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Embracing Innovation and Inclusivity: Including E-Sports in the Olympics

Ethan Qi

The first major E-Sports tournament was held in 1972, nearly a century after the modern Olympics began.

Since the Games’ revival in the late 19th century, the Winter and Summer Olympics have united people from across the globe to watch extraordinary displays of athleticism. While the original Olympics held in Athens nearly 3,000 years ago highlighted competitors’ athletic passion and grit in events such as chariot racing and pankration, the Games are constantly evolving to embrace modern sports. One such advancement is E-Sports. While many condemn the grouping of E-Sports with traditional athletic competition, adding it to the Olympics represents a necessary evolution to the Games, aligning with the ever-changing landscape of sports and reflecting the widespread global popularity and competitive nature of electronic gaming.

The Olympics have continuously evolved into new mediums. In fact, the Winter Olympics didn’t begin until nearly 30 years after the introduction of the modern Games. What makes E-Sports unique and particularly compelling for the Olympics is its accessibility. Unlike traditional athletic competitions, E-Sports minimizes the impact of physical limitations, allowing individuals with disabilities or those who face challenges in strenuous activities to compete; while the Paralympic Games already account for athletes with disabilities, E-Sports would bridge the gap for anyone who is still unable to participate. Additionally, the appeal of E-Sports extends to younger audiences as nearly 20 percent of 13-39 year olds watch them, and the total E-Sports audience is projected to reach 577 million by 2024. Moreover, E-Sports can be played anywhere at any time, granted that there is electricity and an internet connection. E-Sports are not confined by either the winter or summer seasons and are largely unaffected by global crises such as pandemics or disasters. The inclusion of E-Sports in the Olympics would provide an inclusive and versatile platform capable of adapting to various circumstances.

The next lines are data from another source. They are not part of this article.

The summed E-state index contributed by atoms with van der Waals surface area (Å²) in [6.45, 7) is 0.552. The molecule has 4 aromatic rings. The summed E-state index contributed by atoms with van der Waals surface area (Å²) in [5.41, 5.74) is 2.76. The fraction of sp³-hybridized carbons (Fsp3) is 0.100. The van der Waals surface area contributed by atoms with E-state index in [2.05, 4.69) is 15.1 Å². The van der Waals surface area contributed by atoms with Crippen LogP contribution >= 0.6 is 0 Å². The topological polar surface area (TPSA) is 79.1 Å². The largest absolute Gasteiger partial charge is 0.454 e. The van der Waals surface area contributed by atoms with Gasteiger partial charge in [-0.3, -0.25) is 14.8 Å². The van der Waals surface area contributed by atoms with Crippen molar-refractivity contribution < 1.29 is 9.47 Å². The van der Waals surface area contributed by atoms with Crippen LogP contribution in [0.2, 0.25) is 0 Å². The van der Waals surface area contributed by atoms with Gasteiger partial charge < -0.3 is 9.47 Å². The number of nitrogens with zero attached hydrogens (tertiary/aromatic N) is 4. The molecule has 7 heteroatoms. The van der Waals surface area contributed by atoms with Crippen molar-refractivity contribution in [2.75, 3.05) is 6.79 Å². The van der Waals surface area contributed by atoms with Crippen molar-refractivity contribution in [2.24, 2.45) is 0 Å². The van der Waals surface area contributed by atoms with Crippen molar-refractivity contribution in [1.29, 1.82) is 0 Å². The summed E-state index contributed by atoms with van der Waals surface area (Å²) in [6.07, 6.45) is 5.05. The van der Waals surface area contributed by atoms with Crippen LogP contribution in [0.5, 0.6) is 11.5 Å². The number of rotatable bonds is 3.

Critics may argue against recognizing E-Sports as a sport due to its perceived lack of physical exertion or the alleged promotion of violence in video games; however, these arguments are largely flawed. The International Olympic Committee already acknowledges games like chess as a sport despite its minimal physical exertion compared to E-Sports. Further, defining a sport solely based on physical exertion is quite arbitrary, as sports require a balance of both precision and skill. Archery, for instance, emphasizes precision over physical exertion, much like E-Sports. Additionally, the notion that video games universally promote violence is an over-exaggeration, and if we’re being honest, is just an excuse for parents to get their kids off the screens; Rocket League, for example, is literally just soccer played with cars. Moreover, studies have shown that there’s a negligible correlation between video games and violence. Condemning video games for supposedly promoting violence seems to ignore the fact that plenty of current Olympic sports which are already violent, or dangerous by nature. In boxing, competitors actually sustain injuries, while in video games, real people are not getting hurt. Dismissing E-Sports based on these concerns seems unjustified and ignores the changing landscape of sports in the modern era.

Ultimately, the inclusion of E-Sports in the Olympics is a necessary advancement to the Games. The accessibility of E-Sports and its adaptability to various conditions make it an ideal candidate for the Olympics. Disputes against its inclusion based on physical exertion or the alleged promotion of violence fail to consider the existing inclusion of non-physically demanding and violent sports in the Olympics, and dismissing E-Sports based on these concerns overlooks the broader scope of sports. By recognizing E-Sports, the Olympics can embrace innovation, diversity, and the spirit of competition in the modern world.


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